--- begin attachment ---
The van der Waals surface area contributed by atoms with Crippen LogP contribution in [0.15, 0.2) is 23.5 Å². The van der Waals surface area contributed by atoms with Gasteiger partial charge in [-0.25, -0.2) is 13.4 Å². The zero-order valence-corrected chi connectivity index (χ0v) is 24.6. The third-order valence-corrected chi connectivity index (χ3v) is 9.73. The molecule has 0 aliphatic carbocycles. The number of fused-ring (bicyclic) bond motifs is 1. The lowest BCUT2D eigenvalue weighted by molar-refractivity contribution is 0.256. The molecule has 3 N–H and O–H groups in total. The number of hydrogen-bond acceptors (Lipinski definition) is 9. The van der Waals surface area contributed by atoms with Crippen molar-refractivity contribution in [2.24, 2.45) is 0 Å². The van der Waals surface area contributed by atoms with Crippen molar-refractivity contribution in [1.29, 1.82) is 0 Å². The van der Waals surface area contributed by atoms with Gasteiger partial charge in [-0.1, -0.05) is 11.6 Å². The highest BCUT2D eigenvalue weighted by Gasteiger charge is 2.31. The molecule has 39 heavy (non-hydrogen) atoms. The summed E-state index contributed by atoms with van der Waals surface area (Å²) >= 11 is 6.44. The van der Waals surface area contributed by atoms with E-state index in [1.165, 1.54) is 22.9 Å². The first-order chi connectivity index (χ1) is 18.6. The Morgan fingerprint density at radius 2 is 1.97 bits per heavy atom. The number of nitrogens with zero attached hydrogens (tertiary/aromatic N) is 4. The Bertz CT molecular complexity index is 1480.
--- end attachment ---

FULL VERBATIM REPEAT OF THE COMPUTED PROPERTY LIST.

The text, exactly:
The van der Waals surface area contributed by atoms with Crippen LogP contribution in [0.15, 0.2) is 23.5 Å². The van der Waals surface area contributed by atoms with Gasteiger partial charge in [-0.25, -0.2) is 13.4 Å². The zero-order valence-corrected chi connectivity index (χ0v) is 24.6. The third-order valence-corrected chi connectivity index (χ3v) is 9.73. The molecule has 0 aliphatic carbocycles. The number of fused-ring (bicyclic) bond motifs is 1. The lowest BCUT2D eigenvalue weighted by molar-refractivity contribution is 0.256. The molecule has 3 N–H and O–H groups in total. The number of hydrogen-bond acceptors (Lipinski definition) is 9. The van der Waals surface area contributed by atoms with Crippen molar-refractivity contribution in [2.24, 2.45) is 0 Å². The van der Waals surface area contributed by atoms with Crippen molar-refractivity contribution in [1.29, 1.82) is 0 Å². The van der Waals surface area contributed by atoms with Gasteiger partial charge in [-0.1, -0.05) is 11.6 Å². The highest BCUT2D eigenvalue weighted by Gasteiger charge is 2.31. The molecule has 39 heavy (non-hydrogen) atoms. The summed E-state index contributed by atoms with van der Waals surface area (Å²) >= 11 is 6.44. The van der Waals surface area contributed by atoms with E-state index in [1.165, 1.54) is 22.9 Å². The first-order chi connectivity index (χ1) is 18.6. The Morgan fingerprint density at radius 2 is 1.97 bits per heavy atom. The number of nitrogens with zero attached hydrogens (tertiary/aromatic N) is 4. The Bertz CT molecular complexity index is 1480.